Research finds that electric stimulus to the pelvic nerve boosts female sexual arousal

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Published today in the British Journal of Pharmacology, Pfizer researchers in England have discovered that providing an electric stimulus to the pelvic nerve boosts blood flow to the genitalia, thus aiding female sexual arousal. This effect was enhanced further by the experimental drug, UK-414,495. The drug is believed to work by preventing the breakdown of a chemical messenger that is key to promoting blood flow during sexual arousal.

During arousal, blood flow increases to the vagina, labia, and clitoris. The organs swell. The vagina relaxes as natural lubricants and sensitivity increase.

As many as 40% of women experience

female sexual arousal disorder (FSAD) regardless of age. Their genitalia doesn’t react to sexual stimulation, making it more difficult to become sexually responsive.

This is a breakthrough as very little was previously known about the female sexual arousal process. Lead researcher, Chris Wayman, believes that these new discoveries will lead to more effective treatments of FSAD.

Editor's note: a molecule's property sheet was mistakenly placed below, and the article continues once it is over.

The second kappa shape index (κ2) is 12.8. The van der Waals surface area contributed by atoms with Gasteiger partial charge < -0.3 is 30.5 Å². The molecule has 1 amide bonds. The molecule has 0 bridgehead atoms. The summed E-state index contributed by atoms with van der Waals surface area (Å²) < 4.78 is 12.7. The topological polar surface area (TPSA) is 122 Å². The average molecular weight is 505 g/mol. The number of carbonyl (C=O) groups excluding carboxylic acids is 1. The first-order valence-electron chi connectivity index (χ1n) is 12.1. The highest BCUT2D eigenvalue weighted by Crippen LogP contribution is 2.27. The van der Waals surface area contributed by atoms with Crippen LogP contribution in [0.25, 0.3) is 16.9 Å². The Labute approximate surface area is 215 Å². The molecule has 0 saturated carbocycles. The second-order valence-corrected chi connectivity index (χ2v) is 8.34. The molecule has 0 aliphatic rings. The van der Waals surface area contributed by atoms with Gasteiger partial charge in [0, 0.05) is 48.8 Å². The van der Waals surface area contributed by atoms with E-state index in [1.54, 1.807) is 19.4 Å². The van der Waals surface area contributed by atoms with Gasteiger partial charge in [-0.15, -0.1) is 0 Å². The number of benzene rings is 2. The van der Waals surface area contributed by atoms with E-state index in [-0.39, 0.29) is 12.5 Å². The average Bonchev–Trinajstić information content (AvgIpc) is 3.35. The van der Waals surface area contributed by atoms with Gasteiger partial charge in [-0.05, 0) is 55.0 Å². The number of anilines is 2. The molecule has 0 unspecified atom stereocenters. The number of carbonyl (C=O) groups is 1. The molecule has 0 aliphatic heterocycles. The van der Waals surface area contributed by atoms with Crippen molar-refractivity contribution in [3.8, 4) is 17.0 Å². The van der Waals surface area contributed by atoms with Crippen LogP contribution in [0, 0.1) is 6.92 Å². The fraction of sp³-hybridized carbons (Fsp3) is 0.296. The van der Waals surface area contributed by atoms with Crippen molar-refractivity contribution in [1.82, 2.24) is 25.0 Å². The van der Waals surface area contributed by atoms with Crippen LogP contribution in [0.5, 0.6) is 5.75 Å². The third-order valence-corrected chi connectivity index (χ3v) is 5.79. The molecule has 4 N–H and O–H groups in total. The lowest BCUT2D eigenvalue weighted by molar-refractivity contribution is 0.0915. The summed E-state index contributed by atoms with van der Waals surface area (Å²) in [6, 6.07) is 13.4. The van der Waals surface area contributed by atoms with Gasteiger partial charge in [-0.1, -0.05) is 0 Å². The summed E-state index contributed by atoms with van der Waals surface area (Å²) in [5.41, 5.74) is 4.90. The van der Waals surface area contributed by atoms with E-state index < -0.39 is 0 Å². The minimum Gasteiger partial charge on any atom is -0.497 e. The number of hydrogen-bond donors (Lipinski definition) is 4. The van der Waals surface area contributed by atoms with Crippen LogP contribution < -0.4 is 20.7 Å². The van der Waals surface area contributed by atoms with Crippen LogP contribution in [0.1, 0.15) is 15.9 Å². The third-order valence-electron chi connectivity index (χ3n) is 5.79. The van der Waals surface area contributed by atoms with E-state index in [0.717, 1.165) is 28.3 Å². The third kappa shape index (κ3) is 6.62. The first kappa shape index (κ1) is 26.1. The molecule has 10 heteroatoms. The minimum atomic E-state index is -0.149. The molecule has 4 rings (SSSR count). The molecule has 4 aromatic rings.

Providing an electric charge to the nerve ignites the release of vasoactive intestinal peptide (VIP), a neurotransmitter which may be the key to genital arousal. However, VIP’s effects are limited, as it's quickly broken down by the enzyme Neutral Endopeptidase (NEP). Researchers theorize that the experimental drug helps prevent NEP’s ability to break down VIP, allowing VIP time to work.

Also, the drug didn’t impact arousal without stimulus. This is important as the drug may only work with stimulus, reducing the number of unwanted side effects.

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